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Any questions now on who the QB should be?

All right, I think we're done now. That knocking sound you hear is the jury foreman, alerting the court of public opinion that a verdict is ready. It's finally over for J.P. Losman. He's had his last trial run as the Bills' franchise quarterback, and he has failed miserably.

Losman had his chance Sunday against the Jaguars. The Bills were on the road, battling for their playoff lives against a rival AFC playoff contender. Playing without Marshawn Lynch, they needed Losman to raise the level of his play, and to lift his team above difficult circumstances in the process.

Instead, Losman turned in another sorry performance. The "Bad J.P." reappeared, like some annoying neighbor who keeps crashing the party. He threw two interceptions into double coverage. He fumbled the ball away on a quarterback sneak. He threw another ill-advised pass that came very close to being picked off for a touchdown.

Other than that, he was fine in the Bills' 36-14 loss. Losman completed 27 passes, a career high. Of course, 13 of them went to running backs. Until a meaningless drive in garbage time, only two of his completions had traveled 10 yards down field. His buddy, Lee Evans, didn't catch a pass until 44 seconds remained.

Is this any way for a defiant gunslinger to go down -- throwing check-down passes in the flat? Early in the year, he was calling for the coaches to "open it up" and "let it hang out, let it fly." But in a game that was being portrayed as his last stand, Losman played timidly. The gunslinger put away his six gun and pulled out a water pistol.

Yes, he did what the coaches asked of him. They gave him the Trent Edwards game plan, same as they did in Miami. And Losman made all those simple throws. The problem was, he couldn't make the hard ones. In the moment of truth, he locked onto the wrong receiver and threw the ball to the other team. Twice. Three if you count the interception that was dropped. Is it any wonder the coaches don't ask him to throw down the field more?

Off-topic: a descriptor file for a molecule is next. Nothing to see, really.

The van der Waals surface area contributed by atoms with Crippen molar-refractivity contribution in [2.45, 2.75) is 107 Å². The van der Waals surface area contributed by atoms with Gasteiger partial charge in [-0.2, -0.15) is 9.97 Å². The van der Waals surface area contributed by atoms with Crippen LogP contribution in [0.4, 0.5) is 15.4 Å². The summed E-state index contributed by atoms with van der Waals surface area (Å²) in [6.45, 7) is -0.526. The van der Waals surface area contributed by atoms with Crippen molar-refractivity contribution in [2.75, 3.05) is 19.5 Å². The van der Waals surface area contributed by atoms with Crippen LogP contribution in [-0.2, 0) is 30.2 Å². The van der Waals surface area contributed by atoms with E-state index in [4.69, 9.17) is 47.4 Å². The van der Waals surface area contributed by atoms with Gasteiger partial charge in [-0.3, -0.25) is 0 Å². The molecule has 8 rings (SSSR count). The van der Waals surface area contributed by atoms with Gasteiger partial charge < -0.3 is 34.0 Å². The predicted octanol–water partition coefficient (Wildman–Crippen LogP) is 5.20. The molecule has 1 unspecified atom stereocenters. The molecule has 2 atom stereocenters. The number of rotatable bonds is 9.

Losman was soundly outplayed by David Garrard, a former fourth-round draft pick who has improved by leaps and bounds this season. Garrard made every tough throw. He threw for a career-high 296 yards and no interceptions. He hasn't thrown an interception all season.

On Losman's big day, a relatively unknown QB had the day of his life. Losman suffered badly by comparison. Garrard managed the game well. He moved well in the pocket. He didn't panic. He threw balls into tight spots. You know what I saw in Garrard? Dick Jauron's dream quarterback. I saw an advanced version of Edwards, the Bills' quarterback of the future.

Jauron wouldn't evaluate Losman's performance, or speculate on a possible change (big surprise). He said he had to watch the tape, as if you needed film to confirm Losman's shortcomings. But Jauron made it clear that he wasn't thrilled with the turnovers.

"We'll look at the tape on everybody and see how it looked," Jauron said. "But we just can't make the mistakes like that and win the game."

It sounded as if Jauron was drafting his remarks for this week, when he announces Losman is no longer the starter. Jauron is in a tough spot. A month ago, he made Edwards the starter. Losman took over when Edwards got hurt and stayed in because the Bills won. Jauron said it was about performance. This is three bad performances in a row by his "backup."

So Jauron has the justification to pull Losman now. The experiment is over. The gunslinger idea has no currency with this coach. I'm told that most of the players want Losman to start. If that's true, I've overestimated the intelligence of this young team.

Losman admitted that Sunday was a big opportunity for him. He didn't take advantage, and now the opportunity is there for the coach to take him out. Jauron is a smart man. Losman is the antithesis of his type of quarterback. It's time for the coach to show some intellectual honesty and make the change.

It's the best thing for the team. They're not a legitimate playoff contender. These last two games have made that painfully obvious. You don't give up 92 points in a two-week span if you're a playoff team. So let Edwards finish the season and get him ready to be the No. 1 guy next season.

Losman has become a pathetic figure, conflicted about his own identity as a quarterback. I know it's a team game and it's not all his fault. But he plays the most vital position, and it's doing the team no good to see him founder. The defense seemed deflated by Losman's second interception, which came with the Bills trailing, 22-14, in the fourth quarter.

They seemed uninterested on Maurice Jones-Drew's late TD run, when he raced 17 yards into the end zone, untouched. Maybe the emotional and physical toll of this season has caught up to an undermanned defense. Remember last summer, when we assumed the offense was going to roll up points and make the defense's job easier?

The Jags had scored 24 points in four straight games coming in. So you figured the Bills would need 24 to be in it. They needed Losman to be at his best, to win one of those 31-28 games people anticipated before the season. He needed to outplay Garrard, at the very least. But Garrard wiped the floor with him. The Bills were impressed.

"He's doing what they ask him to do," said safety Donte Whitner. "He controls the football game and doesn't try to do anything out of character. He's not going to throw into double or triple coverage."

You know, like the other guy.


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